“Addiction is a tough illness, and recovery from it is a hard but noble path. Men and women who walk that path deserve our support, encouragement, and admiration” – Sheldon Whitehouse
As the Nigeria Customs Service (NCS) reported seizures of fifty-three containers containing tramadol and other pharmaceutical products from Lagos ports last week, the menace of abuse of the product in Nigeria comes to bare again.
The abuse of drugs and other substance has become a common phenomenon around the world and an epidemic which deserves timely and concerted efforts to be curbed. The issue has drawn interest from non-governmental organizations, individuals, groups as well as government agencies all over the world, including religious bodies yet it continues to thrive. This problem isn’t limited by geography, gender, social status or age.
In 2013, Nigeria was only considered as a transit nation for illicit drugs; however the country is currently classified as one of the leading nations in the growing trend of drug and substance abuse on the international scene. Youths in the country have devised more inimical ways of getting high than the popular cigarettes or marijuana, such as sniffing super glues, frogs, aerosol computer cleaners, air fresheners, hair spray or shoe polish, digging graves to inhale the odour of dead bodies, among others.
The effects of drug abuse are varied and devastating for the individuals involved, the family, nation and the international community which often encompasses medical problems like mental disorder, schizophrenia, liver cirrhosis, lethargy, irritability, cardio-vascular disorders, among others. The social consequences of this problem include; school dropouts, lawlessness, loss of productivity, cultural disorientation, rape, assassinations, cultism, violence, armed robbery, among others.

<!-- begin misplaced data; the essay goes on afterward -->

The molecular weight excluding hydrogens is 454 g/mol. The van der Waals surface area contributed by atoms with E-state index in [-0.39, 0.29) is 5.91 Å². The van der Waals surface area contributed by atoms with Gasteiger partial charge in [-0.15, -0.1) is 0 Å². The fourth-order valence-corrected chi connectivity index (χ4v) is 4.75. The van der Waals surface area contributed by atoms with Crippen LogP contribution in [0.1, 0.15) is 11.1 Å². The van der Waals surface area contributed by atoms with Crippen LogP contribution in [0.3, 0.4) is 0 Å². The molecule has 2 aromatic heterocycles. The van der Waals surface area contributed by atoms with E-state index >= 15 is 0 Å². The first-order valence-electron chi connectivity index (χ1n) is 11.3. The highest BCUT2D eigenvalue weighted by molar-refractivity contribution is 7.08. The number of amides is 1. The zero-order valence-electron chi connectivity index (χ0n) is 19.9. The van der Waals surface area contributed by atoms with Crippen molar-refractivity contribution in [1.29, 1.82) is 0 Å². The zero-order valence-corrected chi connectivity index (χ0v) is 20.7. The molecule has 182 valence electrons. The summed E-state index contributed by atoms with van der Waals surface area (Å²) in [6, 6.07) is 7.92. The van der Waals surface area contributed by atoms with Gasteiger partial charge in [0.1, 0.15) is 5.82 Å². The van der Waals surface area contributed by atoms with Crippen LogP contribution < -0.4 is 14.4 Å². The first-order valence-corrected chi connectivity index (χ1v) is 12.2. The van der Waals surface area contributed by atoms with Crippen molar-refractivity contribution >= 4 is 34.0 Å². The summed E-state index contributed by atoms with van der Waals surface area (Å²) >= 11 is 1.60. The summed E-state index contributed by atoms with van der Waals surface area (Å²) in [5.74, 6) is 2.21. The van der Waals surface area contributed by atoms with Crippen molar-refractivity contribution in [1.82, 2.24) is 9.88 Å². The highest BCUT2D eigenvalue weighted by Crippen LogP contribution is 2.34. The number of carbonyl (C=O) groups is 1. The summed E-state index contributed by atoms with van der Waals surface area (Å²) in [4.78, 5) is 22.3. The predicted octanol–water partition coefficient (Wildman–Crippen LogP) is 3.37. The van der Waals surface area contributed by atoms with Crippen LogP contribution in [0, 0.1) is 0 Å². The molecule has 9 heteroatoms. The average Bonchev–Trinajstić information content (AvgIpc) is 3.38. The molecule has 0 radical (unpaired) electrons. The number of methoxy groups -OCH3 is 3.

Some of the challenges leading to drugs and substance abuse, include; inferiority complex, feel-good drive and sexual performance; however, there is no better state in accomplishing anything than when you are you. Every act of drug/ substance abuse destroys the life of the person taking it.
Speaking passionately about the problem at the Tin Can Customs Command, the Customs Area Controller at the Command, CAC Musa Baba Abdullahi lamented that the illegal tramadol import continues to increase.
“This tramadol issue is addictive and it leads to other illicit vices like stealing, armed robbery among others. In the Northern part of the country, the problem has ravaged the region and it is an issue that demands urgent attention from all stakeholders including the press. The need for enlightenment on this issue can never be overemphasized” he said while briefing journalists after the seizure of thirteen containers of tramadol.
Recall that forty containers of tramadol and other pharmaceutical products were seized and displayed at Apapa Customs Command by the CG of Customs a day earlier.
Although everybody must be involved in the fight against this problem, concerted efforts should be made the government via schools, religious gatherings and media campaigns to educate the youths on this endemic and the availability of drugs should be limited to professionals only as it is practiced in other climes.
Parents should create enough time to attend to the needs of their children and guide them properly as they journey into adulthood and family size should be limited to reflect the socio-economic status of families in the nation.
Peer pressure has fueled the problem but it can also be positively utilized to move their individuals away from drug abuse and prevent such cases from re-occurring. A good example is the Teens Ministry in Christ Embassy where youth-friendly videos, books and internet content is developed to transform young ones into citizens with meaningful and impactful ideology about life.
It’s time to act and brace-up to this vendetta against drug and substance abuse in Nigeria. Let’s make the country a better place for everyone!